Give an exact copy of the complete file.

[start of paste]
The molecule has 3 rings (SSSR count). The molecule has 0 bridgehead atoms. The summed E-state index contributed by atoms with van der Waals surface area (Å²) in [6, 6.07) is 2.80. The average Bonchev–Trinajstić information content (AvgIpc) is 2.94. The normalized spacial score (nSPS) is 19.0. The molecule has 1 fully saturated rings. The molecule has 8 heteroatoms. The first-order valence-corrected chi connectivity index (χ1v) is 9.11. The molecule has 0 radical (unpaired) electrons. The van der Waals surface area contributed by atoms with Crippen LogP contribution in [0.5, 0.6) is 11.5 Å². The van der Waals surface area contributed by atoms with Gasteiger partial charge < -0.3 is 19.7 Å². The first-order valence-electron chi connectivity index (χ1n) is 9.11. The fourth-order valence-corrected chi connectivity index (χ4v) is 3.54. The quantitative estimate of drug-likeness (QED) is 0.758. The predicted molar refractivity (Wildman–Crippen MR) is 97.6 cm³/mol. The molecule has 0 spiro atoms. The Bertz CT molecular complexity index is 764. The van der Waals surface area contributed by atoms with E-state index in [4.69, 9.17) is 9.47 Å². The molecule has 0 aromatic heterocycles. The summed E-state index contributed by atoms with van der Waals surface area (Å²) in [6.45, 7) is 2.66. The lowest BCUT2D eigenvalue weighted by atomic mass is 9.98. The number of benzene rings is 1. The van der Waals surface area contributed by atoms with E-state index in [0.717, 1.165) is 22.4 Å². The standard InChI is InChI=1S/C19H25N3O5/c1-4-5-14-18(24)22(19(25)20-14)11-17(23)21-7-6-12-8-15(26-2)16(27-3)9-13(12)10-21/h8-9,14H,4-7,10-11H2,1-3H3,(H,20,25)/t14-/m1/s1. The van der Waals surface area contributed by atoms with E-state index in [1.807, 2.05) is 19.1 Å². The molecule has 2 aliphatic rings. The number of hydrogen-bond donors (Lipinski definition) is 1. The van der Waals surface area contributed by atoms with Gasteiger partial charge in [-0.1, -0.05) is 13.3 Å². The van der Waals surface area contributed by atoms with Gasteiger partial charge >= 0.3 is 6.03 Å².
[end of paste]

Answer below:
The molecule has 3 rings (SSSR count). The molecule has 0 bridgehead atoms. The summed E-state index contributed by atoms with van der Waals surface area (Å²) in [6, 6.07) is 2.80. The average Bonchev–Trinajstić information content (AvgIpc) is 2.94. The normalized spacial score (nSPS) is 19.0. The molecule has 1 fully saturated rings. The molecule has 8 heteroatoms. The first-order valence-corrected chi connectivity index (χ1v) is 9.11. The molecule has 0 radical (unpaired) electrons. The van der Waals surface area contributed by atoms with Crippen LogP contribution in [0.5, 0.6) is 11.5 Å². The van der Waals surface area contributed by atoms with Gasteiger partial charge < -0.3 is 19.7 Å². The first-order valence-electron chi connectivity index (χ1n) is 9.11. The fourth-order valence-corrected chi connectivity index (χ4v) is 3.54. The quantitative estimate of drug-likeness (QED) is 0.758. The predicted molar refractivity (Wildman–Crippen MR) is 97.6 cm³/mol. The molecule has 0 spiro atoms. The Bertz CT molecular complexity index is 764. The van der Waals surface area contributed by atoms with E-state index in [4.69, 9.17) is 9.47 Å². The molecule has 0 aromatic heterocycles. The summed E-state index contributed by atoms with van der Waals surface area (Å²) in [6.45, 7) is 2.66. The lowest BCUT2D eigenvalue weighted by atomic mass is 9.98. The number of benzene rings is 1. The van der Waals surface area contributed by atoms with E-state index in [0.717, 1.165) is 22.4 Å². The standard InChI is InChI=1S/C19H25N3O5/c1-4-5-14-18(24)22(19(25)20-14)11-17(23)21-7-6-12-8-15(26-2)16(27-3)9-13(12)10-21/h8-9,14H,4-7,10-11H2,1-3H3,(H,20,25)/t14-/m1/s1. The van der Waals surface area contributed by atoms with E-state index in [1.807, 2.05) is 19.1 Å². The molecule has 2 aliphatic rings. The number of hydrogen-bond donors (Lipinski definition) is 1. The van der Waals surface area contributed by atoms with Gasteiger partial charge in [-0.1, -0.05) is 13.3 Å². The van der Waals surface area contributed by atoms with Gasteiger partial charge >= 0.3 is 6.03 Å².